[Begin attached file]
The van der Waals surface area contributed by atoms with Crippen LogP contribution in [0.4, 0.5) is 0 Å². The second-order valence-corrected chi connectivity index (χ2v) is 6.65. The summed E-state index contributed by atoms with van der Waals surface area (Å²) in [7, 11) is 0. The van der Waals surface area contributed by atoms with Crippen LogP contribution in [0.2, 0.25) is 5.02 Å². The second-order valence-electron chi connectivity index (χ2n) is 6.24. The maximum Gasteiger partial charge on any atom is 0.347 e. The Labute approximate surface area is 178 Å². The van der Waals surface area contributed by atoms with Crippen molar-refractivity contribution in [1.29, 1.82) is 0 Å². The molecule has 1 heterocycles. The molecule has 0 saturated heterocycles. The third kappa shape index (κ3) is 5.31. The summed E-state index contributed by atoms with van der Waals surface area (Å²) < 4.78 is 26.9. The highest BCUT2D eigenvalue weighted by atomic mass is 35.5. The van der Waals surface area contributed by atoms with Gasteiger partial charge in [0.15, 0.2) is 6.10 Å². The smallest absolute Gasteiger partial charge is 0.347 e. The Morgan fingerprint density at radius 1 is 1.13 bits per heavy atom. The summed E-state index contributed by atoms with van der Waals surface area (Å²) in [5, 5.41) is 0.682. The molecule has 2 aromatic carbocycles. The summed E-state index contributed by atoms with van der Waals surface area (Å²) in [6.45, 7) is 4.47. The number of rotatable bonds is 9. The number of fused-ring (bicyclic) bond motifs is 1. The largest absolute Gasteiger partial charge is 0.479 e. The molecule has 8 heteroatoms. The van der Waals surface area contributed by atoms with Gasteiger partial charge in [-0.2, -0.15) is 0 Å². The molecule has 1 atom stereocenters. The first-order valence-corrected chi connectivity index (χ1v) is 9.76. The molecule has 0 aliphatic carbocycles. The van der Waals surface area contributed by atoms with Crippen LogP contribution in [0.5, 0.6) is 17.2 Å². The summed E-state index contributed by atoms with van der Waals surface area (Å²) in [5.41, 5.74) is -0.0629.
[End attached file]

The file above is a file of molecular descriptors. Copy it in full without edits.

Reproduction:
The van der Waals surface area contributed by atoms with Crippen LogP contribution in [0.4, 0.5) is 0 Å². The second-order valence-corrected chi connectivity index (χ2v) is 6.65. The summed E-state index contributed by atoms with van der Waals surface area (Å²) in [7, 11) is 0. The van der Waals surface area contributed by atoms with Crippen LogP contribution in [0.2, 0.25) is 5.02 Å². The second-order valence-electron chi connectivity index (χ2n) is 6.24. The maximum Gasteiger partial charge on any atom is 0.347 e. The Labute approximate surface area is 178 Å². The van der Waals surface area contributed by atoms with Crippen molar-refractivity contribution in [1.29, 1.82) is 0 Å². The molecule has 1 heterocycles. The molecule has 0 saturated heterocycles. The third kappa shape index (κ3) is 5.31. The summed E-state index contributed by atoms with van der Waals surface area (Å²) < 4.78 is 26.9. The highest BCUT2D eigenvalue weighted by atomic mass is 35.5. The van der Waals surface area contributed by atoms with Gasteiger partial charge in [0.15, 0.2) is 6.10 Å². The smallest absolute Gasteiger partial charge is 0.347 e. The Morgan fingerprint density at radius 1 is 1.13 bits per heavy atom. The summed E-state index contributed by atoms with van der Waals surface area (Å²) in [5, 5.41) is 0.682. The molecule has 2 aromatic carbocycles. The summed E-state index contributed by atoms with van der Waals surface area (Å²) in [6.45, 7) is 4.47. The number of rotatable bonds is 9. The number of fused-ring (bicyclic) bond motifs is 1. The largest absolute Gasteiger partial charge is 0.479 e. The molecule has 8 heteroatoms. The van der Waals surface area contributed by atoms with Gasteiger partial charge in [-0.2, -0.15) is 0 Å². The molecule has 1 atom stereocenters. The first-order valence-corrected chi connectivity index (χ1v) is 9.76. The molecule has 0 aliphatic carbocycles. The van der Waals surface area contributed by atoms with Crippen LogP contribution in [0.5, 0.6) is 17.2 Å². The summed E-state index contributed by atoms with van der Waals surface area (Å²) in [5.41, 5.74) is -0.0629.